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Where’s the nutrition talk?

February 22, 2012

Not at FeelGood!

Calorie, carbohydrate, sodium, fat, and protein content are increasingly prevalent in food related contexts.  Many restaurants now display the calories found in each menu item, marketers use front-of-package labels asserting their product’s nutritional benefits to compete for consumers, cropping up on bookstore shelves are cookbooks featuring low calorie/low carbohydrate meals, and eaters discuss the healthfulness, or lack thereof, of  the food they are consuming.  While oftentimes these messages can seem inescapable, there is one location in which they are noticeably absent: the FeelGood kiosk.

Questions or comments about the nutritional value of our ingredients and sandwiches do not come up!  But why?  The other day a friend of mine told me she felt guilty for making a grilled cheese for dinner because it wasn’t healthy; but people make no such comments when eating at FeelGood!  What’s the difference?

What I think makes the difference is the powerful philanthropic implications of purchasing and eating a FeelGood grilled cheese.  As I mentioned in this post about Emma Stone’s quote, “grilled cheese makes me feel beautiful,” a fellow FeelGood officer commented once that grilled cheese makes her feel connected to world hunger.  I postulated that other FeelGood members, and potentially customers too, likely feel the same way when devouring their cheesy sandwich.  To take that one step further, perhaps the feeling of being connected to their brothers and sisters overseas overwhelms any thoughts of the nutritional value of the grilled cheese from its consumers thoughts.  I know that, when it comes down to it, the knowledge that my $4 donation will keep an individual in Africa out of hunger for six months outweighs any qualms I have about the heaps of cheese on my sandwich…and I’m lactose intolerant health food junkie!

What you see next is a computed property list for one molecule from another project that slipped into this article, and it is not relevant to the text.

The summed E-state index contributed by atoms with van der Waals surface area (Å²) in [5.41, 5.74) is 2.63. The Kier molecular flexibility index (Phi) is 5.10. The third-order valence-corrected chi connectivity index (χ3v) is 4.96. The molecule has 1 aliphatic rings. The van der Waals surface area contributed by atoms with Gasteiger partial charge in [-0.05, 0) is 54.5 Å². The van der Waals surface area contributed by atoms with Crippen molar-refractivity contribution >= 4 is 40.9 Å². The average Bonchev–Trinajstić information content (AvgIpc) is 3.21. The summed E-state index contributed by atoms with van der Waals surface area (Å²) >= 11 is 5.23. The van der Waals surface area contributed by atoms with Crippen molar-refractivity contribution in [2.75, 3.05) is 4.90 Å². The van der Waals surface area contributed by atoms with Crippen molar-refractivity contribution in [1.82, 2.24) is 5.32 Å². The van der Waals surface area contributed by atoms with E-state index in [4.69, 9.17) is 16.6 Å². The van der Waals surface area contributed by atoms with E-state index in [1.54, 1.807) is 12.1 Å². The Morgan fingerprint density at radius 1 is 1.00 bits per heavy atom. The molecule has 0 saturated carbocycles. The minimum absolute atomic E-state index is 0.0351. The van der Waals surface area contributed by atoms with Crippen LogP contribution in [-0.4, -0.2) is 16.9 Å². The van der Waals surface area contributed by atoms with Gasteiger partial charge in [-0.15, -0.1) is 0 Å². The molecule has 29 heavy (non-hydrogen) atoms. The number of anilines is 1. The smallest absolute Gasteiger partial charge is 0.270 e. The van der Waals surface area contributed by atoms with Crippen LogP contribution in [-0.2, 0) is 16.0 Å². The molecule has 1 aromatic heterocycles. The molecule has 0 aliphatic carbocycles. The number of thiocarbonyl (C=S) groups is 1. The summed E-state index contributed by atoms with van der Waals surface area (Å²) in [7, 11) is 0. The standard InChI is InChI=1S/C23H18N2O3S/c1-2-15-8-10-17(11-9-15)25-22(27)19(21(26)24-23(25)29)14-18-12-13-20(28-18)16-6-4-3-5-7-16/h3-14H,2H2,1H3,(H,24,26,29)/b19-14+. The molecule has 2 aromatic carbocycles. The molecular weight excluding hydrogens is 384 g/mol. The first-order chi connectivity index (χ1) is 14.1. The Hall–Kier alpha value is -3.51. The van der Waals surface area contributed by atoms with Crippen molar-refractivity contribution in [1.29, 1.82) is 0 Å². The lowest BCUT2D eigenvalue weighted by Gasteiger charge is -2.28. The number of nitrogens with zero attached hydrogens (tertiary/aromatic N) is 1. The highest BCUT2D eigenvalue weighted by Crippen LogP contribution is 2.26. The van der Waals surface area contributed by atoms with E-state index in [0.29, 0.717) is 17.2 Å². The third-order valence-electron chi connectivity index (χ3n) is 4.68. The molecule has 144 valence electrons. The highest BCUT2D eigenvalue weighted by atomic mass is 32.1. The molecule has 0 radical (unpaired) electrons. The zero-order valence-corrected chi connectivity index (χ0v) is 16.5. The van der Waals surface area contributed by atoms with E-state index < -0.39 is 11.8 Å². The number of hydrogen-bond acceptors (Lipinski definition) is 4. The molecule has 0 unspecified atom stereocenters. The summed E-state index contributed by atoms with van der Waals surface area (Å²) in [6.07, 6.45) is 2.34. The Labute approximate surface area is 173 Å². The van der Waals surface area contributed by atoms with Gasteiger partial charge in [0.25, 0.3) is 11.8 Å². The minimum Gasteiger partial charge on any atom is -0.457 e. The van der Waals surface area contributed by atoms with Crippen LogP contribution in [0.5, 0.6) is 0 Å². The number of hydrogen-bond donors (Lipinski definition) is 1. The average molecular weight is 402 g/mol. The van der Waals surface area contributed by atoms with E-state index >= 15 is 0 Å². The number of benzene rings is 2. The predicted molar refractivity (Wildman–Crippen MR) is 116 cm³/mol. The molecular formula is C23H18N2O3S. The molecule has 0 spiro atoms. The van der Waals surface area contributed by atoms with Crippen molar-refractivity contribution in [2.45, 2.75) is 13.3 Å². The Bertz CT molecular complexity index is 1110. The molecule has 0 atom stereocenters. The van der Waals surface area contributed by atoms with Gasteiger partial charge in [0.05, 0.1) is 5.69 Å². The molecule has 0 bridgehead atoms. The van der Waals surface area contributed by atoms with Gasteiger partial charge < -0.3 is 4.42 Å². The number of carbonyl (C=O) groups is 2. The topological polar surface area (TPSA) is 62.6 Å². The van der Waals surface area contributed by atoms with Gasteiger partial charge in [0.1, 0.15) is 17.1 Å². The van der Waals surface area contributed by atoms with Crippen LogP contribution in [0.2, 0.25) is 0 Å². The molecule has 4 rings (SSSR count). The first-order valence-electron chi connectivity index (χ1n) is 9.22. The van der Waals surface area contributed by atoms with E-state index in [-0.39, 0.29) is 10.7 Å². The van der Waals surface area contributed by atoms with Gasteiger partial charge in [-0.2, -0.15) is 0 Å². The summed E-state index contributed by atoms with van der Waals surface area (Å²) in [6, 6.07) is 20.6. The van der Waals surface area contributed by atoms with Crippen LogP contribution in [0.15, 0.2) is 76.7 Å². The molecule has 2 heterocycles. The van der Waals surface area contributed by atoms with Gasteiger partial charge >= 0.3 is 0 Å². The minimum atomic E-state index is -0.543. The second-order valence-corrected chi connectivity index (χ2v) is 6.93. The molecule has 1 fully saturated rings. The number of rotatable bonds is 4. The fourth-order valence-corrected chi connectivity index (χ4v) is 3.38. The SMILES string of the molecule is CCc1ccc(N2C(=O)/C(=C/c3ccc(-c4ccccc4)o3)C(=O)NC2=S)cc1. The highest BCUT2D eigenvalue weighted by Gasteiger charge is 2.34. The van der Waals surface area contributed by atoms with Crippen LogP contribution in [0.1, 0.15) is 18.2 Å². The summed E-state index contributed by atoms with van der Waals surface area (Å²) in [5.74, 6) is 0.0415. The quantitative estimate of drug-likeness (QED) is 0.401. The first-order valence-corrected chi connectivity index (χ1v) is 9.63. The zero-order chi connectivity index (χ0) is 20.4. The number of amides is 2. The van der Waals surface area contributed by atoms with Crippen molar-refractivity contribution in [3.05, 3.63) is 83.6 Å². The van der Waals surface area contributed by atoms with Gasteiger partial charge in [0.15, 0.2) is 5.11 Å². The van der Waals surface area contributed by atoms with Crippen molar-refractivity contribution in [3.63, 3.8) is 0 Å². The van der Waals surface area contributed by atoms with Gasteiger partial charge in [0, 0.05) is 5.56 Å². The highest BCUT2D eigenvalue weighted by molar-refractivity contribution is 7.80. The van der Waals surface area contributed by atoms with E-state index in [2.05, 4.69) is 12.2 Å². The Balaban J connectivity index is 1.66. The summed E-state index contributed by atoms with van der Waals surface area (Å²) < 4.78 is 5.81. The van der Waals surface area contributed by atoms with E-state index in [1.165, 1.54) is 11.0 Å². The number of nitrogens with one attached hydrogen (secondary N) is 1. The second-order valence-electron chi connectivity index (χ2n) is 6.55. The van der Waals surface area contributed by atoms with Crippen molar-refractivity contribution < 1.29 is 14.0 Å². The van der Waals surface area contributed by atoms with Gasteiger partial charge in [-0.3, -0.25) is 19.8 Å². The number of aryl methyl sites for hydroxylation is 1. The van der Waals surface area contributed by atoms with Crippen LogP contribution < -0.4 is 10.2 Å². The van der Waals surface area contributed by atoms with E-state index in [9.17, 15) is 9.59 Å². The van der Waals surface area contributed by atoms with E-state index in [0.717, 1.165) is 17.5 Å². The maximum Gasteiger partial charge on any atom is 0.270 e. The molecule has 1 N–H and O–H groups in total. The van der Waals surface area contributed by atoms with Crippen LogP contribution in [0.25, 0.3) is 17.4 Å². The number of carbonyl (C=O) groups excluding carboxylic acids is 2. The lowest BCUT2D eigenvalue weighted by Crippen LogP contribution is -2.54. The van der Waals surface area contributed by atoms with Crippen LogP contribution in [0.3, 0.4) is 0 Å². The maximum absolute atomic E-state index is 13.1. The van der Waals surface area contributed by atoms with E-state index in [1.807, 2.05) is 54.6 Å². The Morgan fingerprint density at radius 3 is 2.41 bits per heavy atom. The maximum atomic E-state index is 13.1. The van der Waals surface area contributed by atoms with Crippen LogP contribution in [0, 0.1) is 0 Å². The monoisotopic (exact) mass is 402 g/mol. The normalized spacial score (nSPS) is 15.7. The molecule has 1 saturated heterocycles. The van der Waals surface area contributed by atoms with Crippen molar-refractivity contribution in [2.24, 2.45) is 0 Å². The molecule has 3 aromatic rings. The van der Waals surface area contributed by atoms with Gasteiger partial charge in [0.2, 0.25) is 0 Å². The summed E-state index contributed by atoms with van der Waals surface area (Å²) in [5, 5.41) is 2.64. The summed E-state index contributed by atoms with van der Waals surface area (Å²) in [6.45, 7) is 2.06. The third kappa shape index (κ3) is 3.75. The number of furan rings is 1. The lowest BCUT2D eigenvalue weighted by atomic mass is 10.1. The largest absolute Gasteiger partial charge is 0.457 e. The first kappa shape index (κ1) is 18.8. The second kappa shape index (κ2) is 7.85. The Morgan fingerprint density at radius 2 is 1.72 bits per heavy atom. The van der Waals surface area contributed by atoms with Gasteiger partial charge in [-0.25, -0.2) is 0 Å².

Of course, there are alternatives to be considered.  FeelGood may simply not attract a clientele that cares about or considers nutritional information in their food choices.  Such eaters may prefer a location that offers more, and less cheese filled, options.  Or, since we only sell grilled cheese, customers may have already made and accepted the nutritional implications of their lunch choice by the time I take and prepare their order.

But, while these are both definitely possibilities, I’m going to maintain belief in my first explanation: that the powerful feelings of connection and philanthropy associated with the FeelGood grilled cheese erase any thoughts of nutrition from its lucky consumer’s mind.

FN 2/20


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